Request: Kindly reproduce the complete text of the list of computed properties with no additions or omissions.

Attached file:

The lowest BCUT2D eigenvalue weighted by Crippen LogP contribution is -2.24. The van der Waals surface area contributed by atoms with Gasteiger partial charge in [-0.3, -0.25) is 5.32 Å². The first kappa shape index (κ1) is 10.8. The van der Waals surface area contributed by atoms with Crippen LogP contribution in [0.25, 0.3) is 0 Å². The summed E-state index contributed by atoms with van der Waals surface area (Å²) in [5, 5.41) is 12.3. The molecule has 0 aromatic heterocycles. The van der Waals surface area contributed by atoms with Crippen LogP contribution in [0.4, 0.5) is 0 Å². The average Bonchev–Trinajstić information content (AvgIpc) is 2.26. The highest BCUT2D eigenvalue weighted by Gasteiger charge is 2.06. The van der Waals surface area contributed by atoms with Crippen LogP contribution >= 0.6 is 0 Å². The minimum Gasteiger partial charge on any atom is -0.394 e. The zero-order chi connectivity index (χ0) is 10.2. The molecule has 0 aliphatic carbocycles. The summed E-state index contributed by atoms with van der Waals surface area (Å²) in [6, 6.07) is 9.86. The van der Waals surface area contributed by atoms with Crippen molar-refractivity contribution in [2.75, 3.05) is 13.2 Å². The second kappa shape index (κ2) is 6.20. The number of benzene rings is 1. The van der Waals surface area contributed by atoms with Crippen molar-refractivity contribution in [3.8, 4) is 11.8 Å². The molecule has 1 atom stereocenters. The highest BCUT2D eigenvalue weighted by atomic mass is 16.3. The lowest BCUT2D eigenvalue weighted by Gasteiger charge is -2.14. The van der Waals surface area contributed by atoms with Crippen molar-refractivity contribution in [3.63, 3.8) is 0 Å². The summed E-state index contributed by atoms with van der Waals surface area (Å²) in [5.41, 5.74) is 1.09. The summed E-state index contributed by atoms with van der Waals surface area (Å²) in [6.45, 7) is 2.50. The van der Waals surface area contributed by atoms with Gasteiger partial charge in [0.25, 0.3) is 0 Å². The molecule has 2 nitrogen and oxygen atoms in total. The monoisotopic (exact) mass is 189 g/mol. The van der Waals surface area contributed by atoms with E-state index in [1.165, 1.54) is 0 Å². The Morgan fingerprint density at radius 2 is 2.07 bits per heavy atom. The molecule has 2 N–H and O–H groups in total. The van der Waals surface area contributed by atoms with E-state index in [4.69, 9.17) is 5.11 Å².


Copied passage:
The lowest BCUT2D eigenvalue weighted by Crippen LogP contribution is -2.24. The van der Waals surface area contributed by atoms with Gasteiger partial charge in [-0.3, -0.25) is 5.32 Å². The first kappa shape index (κ1) is 10.8. The van der Waals surface area contributed by atoms with Crippen LogP contribution in [0.25, 0.3) is 0 Å². The summed E-state index contributed by atoms with van der Waals surface area (Å²) in [5, 5.41) is 12.3. The molecule has 0 aromatic heterocycles. The van der Waals surface area contributed by atoms with Crippen LogP contribution in [0.4, 0.5) is 0 Å². The average Bonchev–Trinajstić information content (AvgIpc) is 2.26. The highest BCUT2D eigenvalue weighted by Gasteiger charge is 2.06. The van der Waals surface area contributed by atoms with Crippen LogP contribution >= 0.6 is 0 Å². The minimum Gasteiger partial charge on any atom is -0.394 e. The zero-order chi connectivity index (χ0) is 10.2. The molecule has 0 aliphatic carbocycles. The summed E-state index contributed by atoms with van der Waals surface area (Å²) in [6, 6.07) is 9.86. The van der Waals surface area contributed by atoms with Crippen molar-refractivity contribution in [2.75, 3.05) is 13.2 Å². The second kappa shape index (κ2) is 6.20. The number of benzene rings is 1. The van der Waals surface area contributed by atoms with Crippen molar-refractivity contribution in [3.8, 4) is 11.8 Å². The molecule has 1 atom stereocenters. The highest BCUT2D eigenvalue weighted by atomic mass is 16.3. The lowest BCUT2D eigenvalue weighted by Gasteiger charge is -2.14. The van der Waals surface area contributed by atoms with Crippen molar-refractivity contribution in [3.63, 3.8) is 0 Å². The summed E-state index contributed by atoms with van der Waals surface area (Å²) in [5.41, 5.74) is 1.09. The summed E-state index contributed by atoms with van der Waals surface area (Å²) in [6.45, 7) is 2.50. The van der Waals surface area contributed by atoms with Gasteiger partial charge in [0.25, 0.3) is 0 Å². The molecule has 2 nitrogen and oxygen atoms in total. The monoisotopic (exact) mass is 189 g/mol. The van der Waals surface area contributed by atoms with E-state index in [1.165, 1.54) is 0 Å². The Morgan fingerprint density at radius 2 is 2.07 bits per heavy atom. The molecule has 2 N–H and O–H groups in total. The van der Waals surface area contributed by atoms with E-state index in [4.69, 9.17) is 5.11 Å².